I carry at the min. 2 Wedge-its, flat & phililps head screwdrivers, linesman pliers, 15' webbing, small utility rope tied in a loop, leather work gloves, and trauma shears, and a LED light on my helmet.


                  • #10
                    Carry 25ft atleast, 20 feet is just a tad bit too short to tie a hasty harness, especially if its a big guy youre trying to remove. We use the advanced lighting hand lights http://www.alcorp.com/ they are rock solid, and have a lamp thats easily replaced and it has a lead battery thats long lasting even when you dont use it. Survivor lights are good, but only if you work in an engine and will have both hands on a hose line and not have a free hand to aim the light where you need it like when youre in a truck. I just saw the LED Survivor light, that looks interesting, but the ALCORP lights are like sun in comparison. Carry a spanner and a screwdriver that has interchanging bits. And forget about looking in the senior mans pockets, they will probably be empy cause he expects you to carry it! Also, last but not least, 30ft atleast of 7mm minimum rope with an eight tied in the end with a caribiner on it, its not long, but it will get you atleast one floor below the fire, which is enough to get you to live another day. Our ropes at work are technora, the r&d dept found that it started to fail at like 600 degrees i think, maybe even more. if it is 600 degrees at the window sill your a dead man anyway. But, its worth the price, nfpa says you need 50 ft, but thats too much we have that much, but i think they are devising a new system to carry it. currently the rope is on our hip attached to a harness.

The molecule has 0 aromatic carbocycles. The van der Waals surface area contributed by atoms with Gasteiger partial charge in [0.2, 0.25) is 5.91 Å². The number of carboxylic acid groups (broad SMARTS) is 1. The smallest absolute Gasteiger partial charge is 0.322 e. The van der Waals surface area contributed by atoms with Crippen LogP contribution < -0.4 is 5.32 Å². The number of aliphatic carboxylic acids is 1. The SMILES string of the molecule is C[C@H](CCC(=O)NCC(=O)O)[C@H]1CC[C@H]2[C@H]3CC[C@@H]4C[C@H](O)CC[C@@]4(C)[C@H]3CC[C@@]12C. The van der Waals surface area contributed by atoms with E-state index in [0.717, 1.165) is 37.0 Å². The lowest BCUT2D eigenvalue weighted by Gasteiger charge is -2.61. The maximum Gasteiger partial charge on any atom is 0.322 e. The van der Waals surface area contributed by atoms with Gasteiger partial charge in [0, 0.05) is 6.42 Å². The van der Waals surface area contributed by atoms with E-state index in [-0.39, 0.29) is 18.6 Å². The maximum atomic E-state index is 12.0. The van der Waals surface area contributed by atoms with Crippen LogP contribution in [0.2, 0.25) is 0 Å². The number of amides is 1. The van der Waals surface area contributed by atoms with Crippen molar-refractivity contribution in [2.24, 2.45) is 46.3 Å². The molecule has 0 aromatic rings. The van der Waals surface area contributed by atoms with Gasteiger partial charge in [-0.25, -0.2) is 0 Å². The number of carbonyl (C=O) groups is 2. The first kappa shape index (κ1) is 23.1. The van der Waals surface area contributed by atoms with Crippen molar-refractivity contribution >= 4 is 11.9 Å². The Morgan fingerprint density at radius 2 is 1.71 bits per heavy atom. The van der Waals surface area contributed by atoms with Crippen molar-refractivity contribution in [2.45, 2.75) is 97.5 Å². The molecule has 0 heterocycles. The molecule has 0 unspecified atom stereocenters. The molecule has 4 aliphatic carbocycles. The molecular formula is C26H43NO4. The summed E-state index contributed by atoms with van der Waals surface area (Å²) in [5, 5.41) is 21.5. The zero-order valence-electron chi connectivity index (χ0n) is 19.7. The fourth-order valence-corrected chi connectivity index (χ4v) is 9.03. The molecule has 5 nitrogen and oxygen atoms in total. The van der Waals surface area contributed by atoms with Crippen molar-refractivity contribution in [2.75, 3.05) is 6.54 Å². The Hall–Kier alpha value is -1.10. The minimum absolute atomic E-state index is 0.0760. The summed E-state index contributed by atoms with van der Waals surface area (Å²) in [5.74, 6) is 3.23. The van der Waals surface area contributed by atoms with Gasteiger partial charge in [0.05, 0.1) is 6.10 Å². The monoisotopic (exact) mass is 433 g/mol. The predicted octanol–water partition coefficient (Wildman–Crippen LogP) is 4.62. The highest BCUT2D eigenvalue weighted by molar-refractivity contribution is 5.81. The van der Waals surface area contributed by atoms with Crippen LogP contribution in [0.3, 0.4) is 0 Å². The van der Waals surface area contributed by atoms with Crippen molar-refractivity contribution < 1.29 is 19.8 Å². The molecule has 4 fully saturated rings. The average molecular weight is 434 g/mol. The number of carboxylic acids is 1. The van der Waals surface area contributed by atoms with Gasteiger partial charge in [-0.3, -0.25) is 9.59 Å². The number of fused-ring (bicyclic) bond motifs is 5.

Good luck, and be safe!


                    • #11